In most instances, we do not recommend being involved in two or more ongoing courses of individual therapy. Unless the various therapists share the same orientation to therapy, there is the risk that the patient will receive conflicting advice, which may impede the patient's progress. The old saying that "too many cooks can spoil the broth" is applicable here. It is important that the patient receive consistent feedback and direction in order to get the most out of therapy. In addition, having more than one therapist can work against the ultimate goal of having the patient learn to depend on himself or herself. Cognitive therapy works well, in part, because we teach people the skills that they need to have faith in themselves. Having multiple therapists may slow down the process of achieving this sense of heightened self-sufficiency.
In some cases, patients have additional providers who fill different roles than that of a therapist. If you need medications, for example, you will see a psychiatrist who will prescribe and monitor whatever psychiatric medications you need to take. In this scenario, it is important for you to give your psychologist and psychiatrist permission to speak with each other, so they can best coordinate your care.
It may also be useful for you to be in a different modality of therapy at the same time as you are receiving cognitive therapy. In other words, if you are in individual therapy at the Center for Cognitive Therapy, you may benefit from being in group therapy, couples therapy, or support groups (such as Al-Anon) simultaneously.
In rare instances, patients see another individual therapist while in individual treatment at the Center. This necessitates discussing the issues and ground rules in advance.
The Center for Cognitive Therapy is out of network with most insurance carriers. With the exception of HUP employees and some Penn employees and Penn students, obtaining reimbursement from insurance companies is the responsibility of the patient. Payment in full is expected at time of service. You will be given a receipt which has all the information usually required by insurance companies to be reimbursed. If you have questions about seeking reimbursement, it is wise to call your insurance company with specific questions about your coverage.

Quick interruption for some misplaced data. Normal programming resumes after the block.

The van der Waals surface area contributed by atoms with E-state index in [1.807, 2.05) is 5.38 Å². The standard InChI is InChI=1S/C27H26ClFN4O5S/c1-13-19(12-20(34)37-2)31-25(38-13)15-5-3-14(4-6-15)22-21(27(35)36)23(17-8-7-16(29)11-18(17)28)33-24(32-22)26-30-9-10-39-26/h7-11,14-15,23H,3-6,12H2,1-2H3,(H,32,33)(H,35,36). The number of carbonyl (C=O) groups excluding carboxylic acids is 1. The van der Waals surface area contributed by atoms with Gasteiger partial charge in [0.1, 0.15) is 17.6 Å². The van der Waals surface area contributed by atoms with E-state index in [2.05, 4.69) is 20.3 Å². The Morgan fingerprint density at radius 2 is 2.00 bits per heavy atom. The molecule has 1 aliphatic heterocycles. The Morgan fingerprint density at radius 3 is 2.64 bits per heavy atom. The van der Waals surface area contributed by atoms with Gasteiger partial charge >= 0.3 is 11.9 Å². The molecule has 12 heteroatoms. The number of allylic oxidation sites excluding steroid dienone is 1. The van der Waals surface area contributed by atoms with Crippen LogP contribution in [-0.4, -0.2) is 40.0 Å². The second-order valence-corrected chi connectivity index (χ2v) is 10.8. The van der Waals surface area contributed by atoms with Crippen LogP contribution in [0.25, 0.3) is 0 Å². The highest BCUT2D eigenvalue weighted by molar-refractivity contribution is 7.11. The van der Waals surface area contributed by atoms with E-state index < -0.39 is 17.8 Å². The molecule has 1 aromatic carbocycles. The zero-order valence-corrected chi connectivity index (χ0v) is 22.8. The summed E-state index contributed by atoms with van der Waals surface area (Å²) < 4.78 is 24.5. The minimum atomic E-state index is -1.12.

For Penn employees and their families who are covered under Penn's Penn Care plan, there is a $20 co-pay per visit for services at CCT. For Penn employees and their families who are covered under Penn’s Aetna POS II plan, there is a $30 co-pay per visit for services at CCT. Authorization/referrals are not required and there are no visit limits for any of these plans. For Penn students who are covered solely under the Penn student plan (Aetna), there is a $10 co-pay per visit. No referral is required and there is a 50 visits limit per plan year. All of the above-mentioned co-pays apply to both the initial diagnostic evaluation and the regular therapy sessions alike. If you are covered by the Penn student plan (Aetna) but you also have another insurance (e.g., your parent's plan), you will have to pay the full cost of your appointment, then submit for out-of-network reimbursement from your parent's plan, then submit whatever isn't covered to the Penn student plan (Aetna).
As of January 1, 2008, the Center for Cognitive Therapy is no longer a participating provider under Medicare. If you are a Medicare patient we can provide you with a referral. The Center for Cognitive Therapy also cannot see CBH patients. We refer CBH patients to other practitioners.
Generally speaking, we recommend that you seek the services of a forensic psychologist or psychiatrist if you are involved in a legal matter that may require the involvement of your therapist or clinical records. We will be happy to schedule you for an evaluation here at the Center for Cognitive Therapy once your legal matter is resolved. We can also give you a referral to a forensic psychiatrist affiliated with Penn.
We do not do evaluations for disability, and our approach is to enable patients to improve their functioning so that they are able to go to (or return to) school or work.